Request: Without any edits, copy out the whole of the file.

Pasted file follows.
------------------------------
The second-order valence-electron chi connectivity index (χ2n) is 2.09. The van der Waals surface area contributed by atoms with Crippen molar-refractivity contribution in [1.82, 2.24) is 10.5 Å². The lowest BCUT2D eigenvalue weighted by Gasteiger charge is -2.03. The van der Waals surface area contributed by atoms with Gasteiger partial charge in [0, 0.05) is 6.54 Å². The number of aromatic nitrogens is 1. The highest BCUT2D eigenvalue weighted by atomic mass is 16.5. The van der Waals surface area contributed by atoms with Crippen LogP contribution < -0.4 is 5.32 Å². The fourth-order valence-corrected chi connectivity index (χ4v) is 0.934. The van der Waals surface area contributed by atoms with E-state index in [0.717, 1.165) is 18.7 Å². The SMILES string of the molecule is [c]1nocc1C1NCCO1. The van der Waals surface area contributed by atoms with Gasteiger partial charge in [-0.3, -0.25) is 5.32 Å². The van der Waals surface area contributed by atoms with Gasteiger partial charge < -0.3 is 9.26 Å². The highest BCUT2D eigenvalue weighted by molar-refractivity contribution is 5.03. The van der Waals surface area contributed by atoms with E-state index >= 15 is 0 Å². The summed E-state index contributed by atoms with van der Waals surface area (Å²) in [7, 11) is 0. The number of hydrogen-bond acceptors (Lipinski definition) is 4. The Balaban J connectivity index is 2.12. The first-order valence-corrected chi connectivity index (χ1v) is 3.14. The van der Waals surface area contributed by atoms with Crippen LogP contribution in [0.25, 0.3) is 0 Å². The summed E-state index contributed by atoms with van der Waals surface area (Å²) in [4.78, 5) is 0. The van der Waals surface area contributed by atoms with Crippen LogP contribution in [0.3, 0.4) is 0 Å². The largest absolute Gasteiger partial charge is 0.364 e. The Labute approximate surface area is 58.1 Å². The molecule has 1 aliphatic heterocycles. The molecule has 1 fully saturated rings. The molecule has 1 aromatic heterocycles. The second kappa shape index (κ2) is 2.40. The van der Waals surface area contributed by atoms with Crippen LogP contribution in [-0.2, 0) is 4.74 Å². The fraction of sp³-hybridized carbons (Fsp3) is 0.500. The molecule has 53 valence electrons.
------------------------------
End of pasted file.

The second-order valence-electron chi connectivity index (χ2n) is 2.09. The van der Waals surface area contributed by atoms with Crippen molar-refractivity contribution in [1.82, 2.24) is 10.5 Å². The lowest BCUT2D eigenvalue weighted by Gasteiger charge is -2.03. The van der Waals surface area contributed by atoms with Gasteiger partial charge in [0, 0.05) is 6.54 Å². The number of aromatic nitrogens is 1. The highest BCUT2D eigenvalue weighted by atomic mass is 16.5. The van der Waals surface area contributed by atoms with Crippen LogP contribution < -0.4 is 5.32 Å². The fourth-order valence-corrected chi connectivity index (χ4v) is 0.934. The van der Waals surface area contributed by atoms with E-state index in [0.717, 1.165) is 18.7 Å². The SMILES string of the molecule is [c]1nocc1C1NCCO1. The van der Waals surface area contributed by atoms with Gasteiger partial charge in [-0.3, -0.25) is 5.32 Å². The van der Waals surface area contributed by atoms with Gasteiger partial charge < -0.3 is 9.26 Å². The highest BCUT2D eigenvalue weighted by molar-refractivity contribution is 5.03. The van der Waals surface area contributed by atoms with E-state index >= 15 is 0 Å². The summed E-state index contributed by atoms with van der Waals surface area (Å²) in [7, 11) is 0. The number of hydrogen-bond acceptors (Lipinski definition) is 4. The Balaban J connectivity index is 2.12. The first-order valence-corrected chi connectivity index (χ1v) is 3.14. The van der Waals surface area contributed by atoms with Crippen LogP contribution in [0.25, 0.3) is 0 Å². The summed E-state index contributed by atoms with van der Waals surface area (Å²) in [4.78, 5) is 0. The van der Waals surface area contributed by atoms with Crippen LogP contribution in [0.3, 0.4) is 0 Å². The largest absolute Gasteiger partial charge is 0.364 e. The Labute approximate surface area is 58.1 Å². The molecule has 1 aliphatic heterocycles. The molecule has 1 fully saturated rings. The molecule has 1 aromatic heterocycles. The second kappa shape index (κ2) is 2.40. The van der Waals surface area contributed by atoms with Crippen LogP contribution in [-0.2, 0) is 4.74 Å². The fraction of sp³-hybridized carbons (Fsp3) is 0.500. The molecule has 53 valence electrons.